Acrylic on canvas (16” wide X 20” tall). Inspired from a walk at the the Belle Fiore Winery, Vineyard and Estate looking upon Pompadour Bluff in the foothills of the Cascades below Grizzly Mountain in Ashland, Oregon.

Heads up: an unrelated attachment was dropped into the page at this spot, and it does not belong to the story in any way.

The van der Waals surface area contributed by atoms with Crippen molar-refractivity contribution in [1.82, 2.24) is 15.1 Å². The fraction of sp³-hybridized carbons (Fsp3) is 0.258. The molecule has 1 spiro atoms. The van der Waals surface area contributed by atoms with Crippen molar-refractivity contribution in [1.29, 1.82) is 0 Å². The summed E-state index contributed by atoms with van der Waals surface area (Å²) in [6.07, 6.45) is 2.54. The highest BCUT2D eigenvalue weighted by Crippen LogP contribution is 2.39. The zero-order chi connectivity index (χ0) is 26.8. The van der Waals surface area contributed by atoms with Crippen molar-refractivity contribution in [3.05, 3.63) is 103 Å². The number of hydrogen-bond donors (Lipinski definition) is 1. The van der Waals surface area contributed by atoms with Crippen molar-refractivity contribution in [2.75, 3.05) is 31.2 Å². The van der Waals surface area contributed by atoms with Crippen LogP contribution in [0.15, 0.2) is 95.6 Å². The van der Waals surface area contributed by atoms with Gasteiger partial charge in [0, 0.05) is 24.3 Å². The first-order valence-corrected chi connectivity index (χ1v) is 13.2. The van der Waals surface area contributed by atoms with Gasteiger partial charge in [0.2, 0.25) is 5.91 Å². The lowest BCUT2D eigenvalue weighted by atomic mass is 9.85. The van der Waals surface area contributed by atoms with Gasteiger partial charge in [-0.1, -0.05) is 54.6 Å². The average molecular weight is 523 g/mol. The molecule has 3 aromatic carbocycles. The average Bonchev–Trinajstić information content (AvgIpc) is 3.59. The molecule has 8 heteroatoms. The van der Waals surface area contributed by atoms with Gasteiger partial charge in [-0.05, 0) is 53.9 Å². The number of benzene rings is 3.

The bluff is one of many rock formations, a by-product from volcanic activity and millions of years of wind, rain, snow and ice. An alternate story, as told to me by an elderly gentleman eating animal crackers and mayonnaise in Lithia Park, explained that in the late 1950’s a southern California band called the Three Haircuts, while performing in Ashland, experienced an electrical surge from a lighting storm generating what could only be described as a deafening feedback loop creating a minor natural disaster. The shock wave was recorded as far away as Sacramento, at the California Geological Survey Station. Loosening base rocks at the bluff, the shock wave created a rock slide that formed the now famous Pompadour. Additionally, the tremendous sound cracked the foundation of City Hall, shattered the stained glass window of the local Lutheran church, temporarily diverted the Ashland Creek resulting in minor flooding (most notably the Taco and Tire Store on East Main Street) and frightened herds of deer from the surrounding woodlands causing them to stampede throughout the city where they still reside today. As this gentleman then offered to sell me Mount Ashland for $25 I considered the volcanic story to have greater validity. Regardless of its origin, Pompadour Bluff is a grand punctuation to the beautiful vista of Grizzly Mountain.